|Workshop title|| Theme ||Facilitator||Room Number|
Building the Lesbian, Gay, Bisexual, Transgender and Queer Beloved Community of Color in Seattle
|Within our communities of color, people who are gay, lesbian, bisexual, transgender or queer often find themselves marginalized and pushed even further away from Dr. King's dream of "beloved community."
Police have not determined whether the murder of an openly gay Filipino man, Danny Vega, was a hate crime, but the attack nonetheless calls our attention to the danger faced by LGBTQ people of color.
The speakers for this panel are active members of the LGBTQ community of color. ||Marcos Martinez||105
Movement of Working Unemployed
|Economic justice is a longstanding issue. The ninety-nine percent revolution has brought it to national attention. Now is the time to bring the people lost and left out, those who have been unemployed or underemployed for a major part, or all, of their lives, into the Beloved Community.
Economic Oppression: Same As It Ever Was
|This workshop educates attendees about one of Martin Luther King’s last campaigns, the fight to help sanitation workers in Tennessee win fair working conditions. Martin Luther King saw the inequity of wealth distribution as a fundamental flaw of this country and considered it the root of many other social ills. He saw joining together and demanding justice in the workplace as part of the solution to the problem of poverty.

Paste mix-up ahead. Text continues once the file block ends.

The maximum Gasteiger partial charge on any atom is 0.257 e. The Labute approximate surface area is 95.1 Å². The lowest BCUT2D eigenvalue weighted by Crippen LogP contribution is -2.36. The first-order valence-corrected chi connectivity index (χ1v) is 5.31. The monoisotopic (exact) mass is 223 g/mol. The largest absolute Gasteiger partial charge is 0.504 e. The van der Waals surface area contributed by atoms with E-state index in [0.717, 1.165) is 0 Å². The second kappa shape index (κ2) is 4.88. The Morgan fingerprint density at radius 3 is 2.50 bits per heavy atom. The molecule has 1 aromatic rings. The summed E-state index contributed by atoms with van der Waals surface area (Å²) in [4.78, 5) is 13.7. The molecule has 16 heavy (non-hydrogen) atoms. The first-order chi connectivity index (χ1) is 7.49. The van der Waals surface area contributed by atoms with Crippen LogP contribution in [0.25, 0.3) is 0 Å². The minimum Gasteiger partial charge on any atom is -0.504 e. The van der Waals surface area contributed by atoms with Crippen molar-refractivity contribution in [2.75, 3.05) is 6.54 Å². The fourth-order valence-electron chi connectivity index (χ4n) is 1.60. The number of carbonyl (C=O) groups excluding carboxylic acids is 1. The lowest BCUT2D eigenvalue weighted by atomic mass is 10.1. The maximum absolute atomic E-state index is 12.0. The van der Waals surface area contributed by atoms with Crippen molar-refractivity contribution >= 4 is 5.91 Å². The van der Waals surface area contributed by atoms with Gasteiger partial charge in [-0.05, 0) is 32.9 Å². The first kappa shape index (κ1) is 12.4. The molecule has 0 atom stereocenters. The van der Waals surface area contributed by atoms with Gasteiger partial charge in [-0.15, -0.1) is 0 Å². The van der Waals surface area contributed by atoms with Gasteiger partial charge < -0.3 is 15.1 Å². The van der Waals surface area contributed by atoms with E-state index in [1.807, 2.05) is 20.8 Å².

Next, in this workshop we will explore what has happened in the labor struggle since King’s death. Last but not least, we will highlight struggles by working people in present day and discuss how each of us can get more involved in supporting those struggles.||Rhiannon Hemsted||118|
Minority, Veteran, and Women-Owned Businesses: Seeking a Level Playing Field
|Many barriers exist prohibiting Minority, Women and Veteran owned businesses from equity in the marketplace. The discrimination that confronts these business owners is engrained in our system. Dr. King would deplore the economic apartheid/discrimination that causes communities of color to experience high unemployment, vastly lower family net worth, and that leads to social ills and high crime rates.||Eddie Rye, Jr.||201
Literacy, the Achievement Gap & Social Justice – What Can You Do?